Barnes, Lucy, Moss-Morris, Rona and Kaufusi, Mele
Illness beliefs and adherence in diabetes mellitus: a comparison between Tongan and European patients
The New Zealand Medical Journal, 117, (1188), .
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Aims: The aim of this study was to determine whether there are cultural differences in the way in which Tongan and European people with Type 2 diabetes conceptualise their illness and treatment. The relationships between patients’ illness and treatment perceptions and their adherence to self-care regimes were also assessed.
Methods: Participants completed either a Tongan or English version of a questionnaire, which included standardised measures of personal beliefs about diabetes and medication, and self-reported adherence. Information about the severity of patients’ diabetes was obtained from patients’ notes.
Results: Comparisons of glycosylated haemoglobin levels showed that Tongan patients had significantly poorer control over their diabetes than did European patients. They were also significantly more likely than European patients to perceive their diabetes as acute and cyclical in nature, uncontrollable, and caused by factors such as God’s will, pollution in the environment, and poor medical care in the past. Tongan patients perceived less necessity for medication, and exhibited higher emotional distress related to their diabetes. The beliefs that characterised the Tongan patients tended to be associated with poorer adherence to diet and medication taking.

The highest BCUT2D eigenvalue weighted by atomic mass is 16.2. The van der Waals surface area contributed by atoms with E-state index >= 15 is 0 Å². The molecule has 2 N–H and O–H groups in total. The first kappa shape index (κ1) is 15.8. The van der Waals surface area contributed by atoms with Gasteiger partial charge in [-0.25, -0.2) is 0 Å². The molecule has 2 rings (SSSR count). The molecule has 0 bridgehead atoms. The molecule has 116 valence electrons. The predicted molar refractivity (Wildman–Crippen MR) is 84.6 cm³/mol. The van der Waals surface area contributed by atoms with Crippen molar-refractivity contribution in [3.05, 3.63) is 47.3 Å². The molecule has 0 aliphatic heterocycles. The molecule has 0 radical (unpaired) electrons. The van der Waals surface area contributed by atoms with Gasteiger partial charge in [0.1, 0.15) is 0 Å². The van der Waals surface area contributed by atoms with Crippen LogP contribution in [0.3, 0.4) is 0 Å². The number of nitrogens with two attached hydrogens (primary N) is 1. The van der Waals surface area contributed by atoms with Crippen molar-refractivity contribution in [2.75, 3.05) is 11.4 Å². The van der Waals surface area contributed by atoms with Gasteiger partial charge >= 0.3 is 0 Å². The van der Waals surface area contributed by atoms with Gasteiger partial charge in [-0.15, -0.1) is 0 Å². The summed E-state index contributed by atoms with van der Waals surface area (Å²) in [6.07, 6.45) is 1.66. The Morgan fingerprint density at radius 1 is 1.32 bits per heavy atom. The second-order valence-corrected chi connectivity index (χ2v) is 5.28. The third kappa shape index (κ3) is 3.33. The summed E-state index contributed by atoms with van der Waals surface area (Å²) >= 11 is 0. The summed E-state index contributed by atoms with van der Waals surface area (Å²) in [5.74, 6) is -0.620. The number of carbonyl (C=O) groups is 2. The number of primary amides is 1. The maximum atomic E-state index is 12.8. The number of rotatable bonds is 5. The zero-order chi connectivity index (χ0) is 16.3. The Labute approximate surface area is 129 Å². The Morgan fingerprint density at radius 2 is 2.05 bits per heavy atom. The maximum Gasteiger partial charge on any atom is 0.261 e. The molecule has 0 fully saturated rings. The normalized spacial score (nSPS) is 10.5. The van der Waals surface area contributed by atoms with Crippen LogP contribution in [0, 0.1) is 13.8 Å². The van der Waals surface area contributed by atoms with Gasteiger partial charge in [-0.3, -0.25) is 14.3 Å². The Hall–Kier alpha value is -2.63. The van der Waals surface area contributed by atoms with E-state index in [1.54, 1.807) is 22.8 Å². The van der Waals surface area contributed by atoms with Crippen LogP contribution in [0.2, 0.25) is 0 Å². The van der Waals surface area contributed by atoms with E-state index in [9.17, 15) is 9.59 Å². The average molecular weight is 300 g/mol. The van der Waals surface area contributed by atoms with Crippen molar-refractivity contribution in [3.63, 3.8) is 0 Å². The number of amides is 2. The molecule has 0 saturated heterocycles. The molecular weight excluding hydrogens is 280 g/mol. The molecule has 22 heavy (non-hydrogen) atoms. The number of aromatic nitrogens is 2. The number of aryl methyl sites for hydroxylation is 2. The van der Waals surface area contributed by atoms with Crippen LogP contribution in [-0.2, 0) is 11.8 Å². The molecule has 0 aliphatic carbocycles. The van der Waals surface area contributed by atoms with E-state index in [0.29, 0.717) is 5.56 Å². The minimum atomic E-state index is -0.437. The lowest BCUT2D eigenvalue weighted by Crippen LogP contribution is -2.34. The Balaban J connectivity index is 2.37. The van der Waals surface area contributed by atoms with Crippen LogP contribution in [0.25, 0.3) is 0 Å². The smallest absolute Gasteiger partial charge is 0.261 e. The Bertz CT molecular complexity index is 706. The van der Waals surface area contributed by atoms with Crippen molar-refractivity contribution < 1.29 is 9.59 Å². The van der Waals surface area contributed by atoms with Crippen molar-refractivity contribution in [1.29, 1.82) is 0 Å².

Conclusions: This study highlights the need for assessment of patients’ personal and cultural beliefs about their illness. Understanding patients’ perceptions may provide an avenue for improving adherence to self-care regimens.
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